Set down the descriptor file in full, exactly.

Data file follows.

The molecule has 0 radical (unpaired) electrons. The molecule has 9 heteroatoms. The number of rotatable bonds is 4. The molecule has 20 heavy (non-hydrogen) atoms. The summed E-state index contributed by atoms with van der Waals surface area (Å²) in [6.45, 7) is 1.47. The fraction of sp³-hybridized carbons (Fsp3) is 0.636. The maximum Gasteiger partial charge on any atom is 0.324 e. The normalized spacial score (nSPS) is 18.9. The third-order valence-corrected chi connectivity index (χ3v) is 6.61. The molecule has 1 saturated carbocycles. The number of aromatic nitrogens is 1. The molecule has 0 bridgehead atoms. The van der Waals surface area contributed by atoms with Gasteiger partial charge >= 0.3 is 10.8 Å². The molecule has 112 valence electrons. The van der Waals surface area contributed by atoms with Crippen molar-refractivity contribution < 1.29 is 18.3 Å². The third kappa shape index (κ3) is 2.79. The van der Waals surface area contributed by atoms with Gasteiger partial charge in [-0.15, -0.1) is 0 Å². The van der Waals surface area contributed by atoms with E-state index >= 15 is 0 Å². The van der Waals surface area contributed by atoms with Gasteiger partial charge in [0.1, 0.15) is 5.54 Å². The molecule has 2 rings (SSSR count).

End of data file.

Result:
The molecule has 0 radical (unpaired) electrons. The molecule has 9 heteroatoms. The number of rotatable bonds is 4. The molecule has 20 heavy (non-hydrogen) atoms. The summed E-state index contributed by atoms with van der Waals surface area (Å²) in [6.45, 7) is 1.47. The fraction of sp³-hybridized carbons (Fsp3) is 0.636. The maximum Gasteiger partial charge on any atom is 0.324 e. The normalized spacial score (nSPS) is 18.9. The third-order valence-corrected chi connectivity index (χ3v) is 6.61. The molecule has 1 saturated carbocycles. The number of aromatic nitrogens is 1. The molecule has 0 bridgehead atoms. The van der Waals surface area contributed by atoms with Gasteiger partial charge >= 0.3 is 10.8 Å². The molecule has 112 valence electrons. The van der Waals surface area contributed by atoms with Crippen molar-refractivity contribution < 1.29 is 18.3 Å². The third kappa shape index (κ3) is 2.79. The van der Waals surface area contributed by atoms with Gasteiger partial charge in [-0.15, -0.1) is 0 Å². The van der Waals surface area contributed by atoms with E-state index >= 15 is 0 Å². The van der Waals surface area contributed by atoms with Gasteiger partial charge in [0.1, 0.15) is 5.54 Å². The molecule has 2 rings (SSSR count).